I hadn’t even realised the scans were missing, but soon worked out what must have happened. When I summoned the courage, I shame-facedly knocked on the door at the address I’d been given and explained who I was.

‘I found these a few days ago’, the man said. ‘They were scattered right across the road and the envelope was further down the street.’

‘I think I left them on the roof of the car’, I said sheepishly. ‘But that would have been close to a week ago…’

‘They must have been on your roof for a few days at that rate, then skidded off when you turned that corner on the rise over there’, he suggested, nodding his head towards where he’d found the precious films.

From the remainder of the conversation, I learned the man was on holidays, had no vehicle and, wanting to recuperate after heavy stress at work, was keen to keep to himself.  

After he rescued my x-rays, he took several long walks in a bid to find where I lived. He eventually found my address, but my flat number didn’t appear on the envelope, so he knocked on every door of the eighteen units trying to find me.

Unbeknown to him, most of the flats in the block were permanently empty, and the tenants of the other four – including me – were not at home. He returned several times before someone answered his knock and gave him my flat number.

With my knock on his door, his detective work and tenacity had paid off, and my necessary medical records had been delivered back to me… albeit in a round-a-bout way. The man had even cleaned them up after their adventure in the street.

I was so grateful I could have kissed him. I didn’t, of course… but I did thank him profusely, then left him in peace. I wrote a Thank You message and slipped it under the door of his holiday home at my first opportunity.

Life has since taken me to another part of the state, but I still visit that area occasionally. When I pass the house where he stayed, I think of his kindness and wonder if he left the house before my note was delivered.

A lack of in-the-moment awareness on my part led to the mishap with my x-rays, but this man’s mindfulness shone in every sense of the word ~

  • He was cognisant of the importance of my medical records.
  • He concentrated on rescuing them, cleaning them up, and getting them back to me.
  • He went to painstaking lengths to restore them to me.
  • He was selfless in his consideration and kindness.

And this was all while he was recuperating from his own stressful work situation…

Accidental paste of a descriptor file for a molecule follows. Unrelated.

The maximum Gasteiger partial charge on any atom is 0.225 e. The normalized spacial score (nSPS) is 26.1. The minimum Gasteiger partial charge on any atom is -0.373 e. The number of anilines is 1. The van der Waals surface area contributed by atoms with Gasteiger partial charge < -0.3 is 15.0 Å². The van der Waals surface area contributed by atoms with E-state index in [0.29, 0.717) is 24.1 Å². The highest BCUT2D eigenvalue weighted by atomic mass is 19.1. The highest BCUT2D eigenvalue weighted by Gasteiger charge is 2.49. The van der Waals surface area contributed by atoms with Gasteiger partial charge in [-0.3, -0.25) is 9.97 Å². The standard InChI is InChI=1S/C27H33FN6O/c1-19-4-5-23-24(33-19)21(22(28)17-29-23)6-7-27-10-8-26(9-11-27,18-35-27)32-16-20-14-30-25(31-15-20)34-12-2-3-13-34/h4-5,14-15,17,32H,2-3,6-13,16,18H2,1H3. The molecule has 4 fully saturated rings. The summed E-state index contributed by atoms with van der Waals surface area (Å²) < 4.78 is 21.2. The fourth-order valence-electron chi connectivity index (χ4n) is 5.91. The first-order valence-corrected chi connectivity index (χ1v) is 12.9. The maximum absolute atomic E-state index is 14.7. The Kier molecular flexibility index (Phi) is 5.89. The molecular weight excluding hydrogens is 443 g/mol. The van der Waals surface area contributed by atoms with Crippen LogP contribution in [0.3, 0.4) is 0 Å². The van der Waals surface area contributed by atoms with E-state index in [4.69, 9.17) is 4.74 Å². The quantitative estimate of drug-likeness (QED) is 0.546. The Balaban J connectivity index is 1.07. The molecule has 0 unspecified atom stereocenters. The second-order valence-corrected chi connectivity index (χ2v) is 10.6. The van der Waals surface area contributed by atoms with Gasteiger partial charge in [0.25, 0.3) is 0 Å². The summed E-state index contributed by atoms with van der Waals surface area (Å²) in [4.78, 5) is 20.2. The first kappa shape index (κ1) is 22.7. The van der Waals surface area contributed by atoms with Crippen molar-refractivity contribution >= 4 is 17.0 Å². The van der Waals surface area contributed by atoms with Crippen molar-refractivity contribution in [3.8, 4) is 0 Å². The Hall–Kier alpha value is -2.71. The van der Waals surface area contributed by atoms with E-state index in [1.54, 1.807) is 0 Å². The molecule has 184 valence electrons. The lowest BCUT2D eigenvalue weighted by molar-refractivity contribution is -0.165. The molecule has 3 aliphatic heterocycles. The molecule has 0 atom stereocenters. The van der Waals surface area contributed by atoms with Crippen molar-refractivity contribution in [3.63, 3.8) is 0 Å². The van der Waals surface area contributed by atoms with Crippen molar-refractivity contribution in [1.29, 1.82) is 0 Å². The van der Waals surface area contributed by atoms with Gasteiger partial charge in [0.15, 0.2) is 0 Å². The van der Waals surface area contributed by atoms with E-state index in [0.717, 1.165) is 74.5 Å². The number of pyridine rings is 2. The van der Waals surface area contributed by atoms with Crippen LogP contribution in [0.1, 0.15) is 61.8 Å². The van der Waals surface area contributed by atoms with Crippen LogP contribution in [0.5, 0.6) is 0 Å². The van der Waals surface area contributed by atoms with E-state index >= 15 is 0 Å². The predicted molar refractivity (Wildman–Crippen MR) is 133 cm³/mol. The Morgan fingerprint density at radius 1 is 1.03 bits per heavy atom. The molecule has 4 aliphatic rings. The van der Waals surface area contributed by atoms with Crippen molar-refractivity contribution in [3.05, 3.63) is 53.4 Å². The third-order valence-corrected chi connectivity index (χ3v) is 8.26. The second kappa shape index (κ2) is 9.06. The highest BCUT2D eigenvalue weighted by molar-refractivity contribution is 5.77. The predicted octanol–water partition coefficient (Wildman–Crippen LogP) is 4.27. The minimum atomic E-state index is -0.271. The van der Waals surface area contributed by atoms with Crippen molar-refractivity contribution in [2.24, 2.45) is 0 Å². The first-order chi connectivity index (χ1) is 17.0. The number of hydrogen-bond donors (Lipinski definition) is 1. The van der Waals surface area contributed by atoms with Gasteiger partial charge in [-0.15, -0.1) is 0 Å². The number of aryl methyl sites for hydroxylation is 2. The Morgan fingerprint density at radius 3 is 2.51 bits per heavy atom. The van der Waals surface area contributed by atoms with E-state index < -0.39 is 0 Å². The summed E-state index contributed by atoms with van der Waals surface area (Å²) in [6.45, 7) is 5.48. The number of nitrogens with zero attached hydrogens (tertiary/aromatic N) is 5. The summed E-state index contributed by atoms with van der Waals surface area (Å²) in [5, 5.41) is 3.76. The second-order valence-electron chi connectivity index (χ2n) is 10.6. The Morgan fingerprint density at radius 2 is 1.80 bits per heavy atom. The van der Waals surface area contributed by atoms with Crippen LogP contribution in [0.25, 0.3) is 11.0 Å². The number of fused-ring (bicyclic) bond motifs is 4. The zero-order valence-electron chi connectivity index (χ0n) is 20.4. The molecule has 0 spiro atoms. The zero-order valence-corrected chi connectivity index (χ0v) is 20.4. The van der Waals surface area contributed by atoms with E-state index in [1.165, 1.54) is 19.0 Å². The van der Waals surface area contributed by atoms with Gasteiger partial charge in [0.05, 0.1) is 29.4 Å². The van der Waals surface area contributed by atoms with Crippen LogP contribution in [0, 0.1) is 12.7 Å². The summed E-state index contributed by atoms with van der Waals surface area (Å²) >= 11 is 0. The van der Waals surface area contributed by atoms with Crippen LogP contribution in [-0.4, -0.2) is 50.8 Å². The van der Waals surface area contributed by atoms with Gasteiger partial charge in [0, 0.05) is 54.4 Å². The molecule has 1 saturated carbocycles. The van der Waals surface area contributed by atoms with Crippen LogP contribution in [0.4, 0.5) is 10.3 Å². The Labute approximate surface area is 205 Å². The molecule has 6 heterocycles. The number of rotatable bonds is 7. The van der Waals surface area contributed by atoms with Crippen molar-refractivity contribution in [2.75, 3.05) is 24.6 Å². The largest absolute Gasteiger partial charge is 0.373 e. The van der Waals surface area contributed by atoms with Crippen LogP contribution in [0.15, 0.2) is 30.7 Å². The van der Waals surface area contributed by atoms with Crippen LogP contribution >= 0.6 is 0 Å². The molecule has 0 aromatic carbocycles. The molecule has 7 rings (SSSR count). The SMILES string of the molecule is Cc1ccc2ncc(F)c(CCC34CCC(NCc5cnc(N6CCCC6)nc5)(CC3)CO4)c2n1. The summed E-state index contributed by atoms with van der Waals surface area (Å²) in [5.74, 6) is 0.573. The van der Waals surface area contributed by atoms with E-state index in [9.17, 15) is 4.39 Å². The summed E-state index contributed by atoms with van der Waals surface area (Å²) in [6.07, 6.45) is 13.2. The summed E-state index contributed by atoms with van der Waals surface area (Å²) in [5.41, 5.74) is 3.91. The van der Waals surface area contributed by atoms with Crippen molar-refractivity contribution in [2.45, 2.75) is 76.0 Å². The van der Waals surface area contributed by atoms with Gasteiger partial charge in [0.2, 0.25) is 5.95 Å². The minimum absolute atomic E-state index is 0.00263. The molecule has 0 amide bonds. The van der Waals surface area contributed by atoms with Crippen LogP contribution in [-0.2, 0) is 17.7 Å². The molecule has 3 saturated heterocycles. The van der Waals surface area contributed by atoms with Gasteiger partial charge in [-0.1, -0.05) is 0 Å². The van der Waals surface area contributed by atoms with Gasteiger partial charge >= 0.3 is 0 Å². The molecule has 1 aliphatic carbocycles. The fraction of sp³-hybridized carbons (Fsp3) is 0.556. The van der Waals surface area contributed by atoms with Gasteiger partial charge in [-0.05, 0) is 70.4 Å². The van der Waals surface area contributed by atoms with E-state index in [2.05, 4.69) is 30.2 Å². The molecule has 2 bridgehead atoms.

This man was indeed a mindful Good Samaritan of the highest order!

Once Each Year

In my childhood

New Year’s Eve

was equaled

only by Christmas.

 

We donned bathers and hats

piled into Rickety Kate

~ our Ford of ’27 vintage ~

and headed for the beach.

 

My father drove

along endless country roads

over the narrow bridge

with the bend high above water

which scared me so much

I hid behind the front seat

until danger was past

and I knew we would not fly

to our deaths

encapsulated in our car

at the bottom of the river.

 

An early lunch

ensured a vacant table

where we spread a cloth

crockery and food

prepared by my mother

in previous days

of searing heat.

 

We devoured chicken salad

my brother’s birthday cake   

and family specialties

made from secret recipes

then

we grudgingly cleared scraps

and packed left-overs.

 

Restrained to allow

an hour for lunch to settle

we were like chained puppies

impatient to frolic

in the water.

 

When unleashed

we ran until waist high in the sea

squealed as undercurrents

dragged our feet from beneath us

and bolstered ourselves

against the strength of waves

anxious to break

over our heads.

 

We collected shells

built sandcastles

and watched them disintegrate

with the incoming tide

then we ran for another dip

before splashing Mum and Dad

as we begged a canoe ride

in the river’s mouth.

 

With the sun’s descent

we flopped      exhausted

onto vinyl seats

that stuck to our legs.

 

We fell asleep to the engine’s hum

content in the knowledge

that in one year

we would again enjoy

our annual family outing.

c.  Kathryn Coughran

 

A Day Of Writing Fun

This is an extract from an article called Words Of The Wise, which I wrote for the Central Coast Seniors Newspaper – Over 50s Lifestyle – back when I was Kathryn Andersen.